Different Routes of “The Way”, El Camino de Santiago
Which Route is Right for You? The 9 Different Routes of “The Way”, El Camino de Santiago
One of the world’s most ancient and celebrated pilgrimages is by far “El Camino de Santiago”, aka The Way of St. James. There are nine + one traditional routes to this world-renowned pilgrimage, nine by land and one by sea.
“El Camino de Santiago” attracts both hikers and bikers of all generations. The final destination is the Santiago de Compostela in Galicia, Spain where all ten routes meet. Each route is unique and has its own history and charm.
1. French Route, El Camino de Santiago
The Camino Francés, or French Way, is the most popular. Historically, because of the Codex Calixtinus, most pilgrims came from France: typically from Arles, Le Puy, Paris, and Vézelay and Saint Gilles. Cluny, the site of the celebrated medieval abbey, was another important rallying point for pilgrims.
In 2002 it was integrated into the official European pilgrimage route linking Vézelay and Le Puy.
2. The Fisterra and Muxía Route, El Camino de Santiago
This route originates in the city of Santiago and its goal is in Cape Fisterra and the Sanctuary of the Virxe da Barca in Muxía. The Fisterra and Muxía Way, is the most faithful realisation of the historical cry of the pilgrim; exclaiming Ultreia! (“Let us go farther beyond!”), while another responds with Et suseia! (“And higher!”). In effect, it is beyond the goal in Compostela and, after prostrating themselves before the remains of the Apostle Santiago, many pilgrims wish to look out over the Atlantic sea at a site that was once considered the “end of the world”, so they continue on, despite having just completed many hard days (sometimes weeks, even months) of walking, going another four or five days. Fisterra is 89 kilometres away and Muxía 87.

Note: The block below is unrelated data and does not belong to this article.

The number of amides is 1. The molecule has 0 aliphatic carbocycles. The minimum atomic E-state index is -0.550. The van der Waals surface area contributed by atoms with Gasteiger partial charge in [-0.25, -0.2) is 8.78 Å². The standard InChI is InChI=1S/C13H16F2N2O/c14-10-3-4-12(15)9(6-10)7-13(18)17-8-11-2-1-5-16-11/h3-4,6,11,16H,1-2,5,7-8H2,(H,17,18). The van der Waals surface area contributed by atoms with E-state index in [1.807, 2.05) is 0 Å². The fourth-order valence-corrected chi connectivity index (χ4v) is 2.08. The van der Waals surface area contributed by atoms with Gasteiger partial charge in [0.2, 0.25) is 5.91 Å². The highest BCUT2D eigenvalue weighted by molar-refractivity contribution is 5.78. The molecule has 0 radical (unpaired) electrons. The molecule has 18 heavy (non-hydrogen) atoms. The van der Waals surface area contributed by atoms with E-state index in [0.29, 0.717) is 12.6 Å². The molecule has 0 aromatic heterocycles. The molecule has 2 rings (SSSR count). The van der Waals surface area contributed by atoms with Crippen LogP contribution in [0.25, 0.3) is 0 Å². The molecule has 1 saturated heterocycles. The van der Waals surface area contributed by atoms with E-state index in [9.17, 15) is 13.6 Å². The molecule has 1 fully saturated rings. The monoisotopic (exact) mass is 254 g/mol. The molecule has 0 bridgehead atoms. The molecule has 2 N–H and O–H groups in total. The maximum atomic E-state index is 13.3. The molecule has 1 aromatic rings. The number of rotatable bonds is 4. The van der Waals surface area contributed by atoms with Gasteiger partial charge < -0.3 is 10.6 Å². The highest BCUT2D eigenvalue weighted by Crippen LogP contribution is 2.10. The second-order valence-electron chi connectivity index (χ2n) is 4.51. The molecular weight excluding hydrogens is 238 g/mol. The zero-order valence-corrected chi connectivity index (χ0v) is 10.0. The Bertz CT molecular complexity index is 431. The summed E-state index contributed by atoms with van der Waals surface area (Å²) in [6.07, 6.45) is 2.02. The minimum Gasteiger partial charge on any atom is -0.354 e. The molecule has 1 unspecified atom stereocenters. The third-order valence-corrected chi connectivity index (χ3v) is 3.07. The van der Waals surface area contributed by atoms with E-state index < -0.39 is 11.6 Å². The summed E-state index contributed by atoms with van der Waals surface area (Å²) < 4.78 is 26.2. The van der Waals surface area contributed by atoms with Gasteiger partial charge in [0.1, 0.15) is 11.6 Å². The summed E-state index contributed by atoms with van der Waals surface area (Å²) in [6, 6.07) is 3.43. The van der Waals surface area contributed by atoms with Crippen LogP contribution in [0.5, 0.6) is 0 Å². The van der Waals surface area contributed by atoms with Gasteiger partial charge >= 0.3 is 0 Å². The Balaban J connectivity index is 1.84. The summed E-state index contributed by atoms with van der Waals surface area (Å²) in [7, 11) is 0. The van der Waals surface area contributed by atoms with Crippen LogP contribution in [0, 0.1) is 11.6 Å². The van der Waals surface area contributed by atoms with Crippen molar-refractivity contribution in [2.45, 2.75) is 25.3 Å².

3. Silver Route, El Camino de Santiago
It follows the Roman road named the Vía de la Plata, which joined Emerita Augusta (Mérida) and Asturica Augusta (Astorga). The road was built at the beginning of the Christian era using more ancient roadways. It enters Galicia through A Mezquita and is the sorely Galician St. James Way. The term “Vía de la Plata” (The Silver Way) does not have to do with the silver trade, but comes from the Arabic word Bal’latta, which is the word the Muslims used to designate this wide, paved public highway with its solid layout leading to the Christian north. Coincidentally it was used much later to transport silver from America from the docks at Seville. Almanzor advanced along this route with his infantry in order to attack Santiago in August 997. Supposedly the bells of the Santiago Cathedral, which he had taken on that occasion, were brought back by this route, centuries later after the conquest of Córdoba by the Christians in 1236.
4. The English Route, El Camino de Santiago
Strategically situated, is a short path within Galicia used mainly by Northern Europeans pilgrims who used to arrive by boat. It has two starting points: Ferrol and A Coruña. This route can be traced all the way to the 12th century when it served as the main access route to Santiago for pilgrims coming from England, Scotland, Ireland and other Nordic countries.
5. The Primitive Route, El Camino de Santiago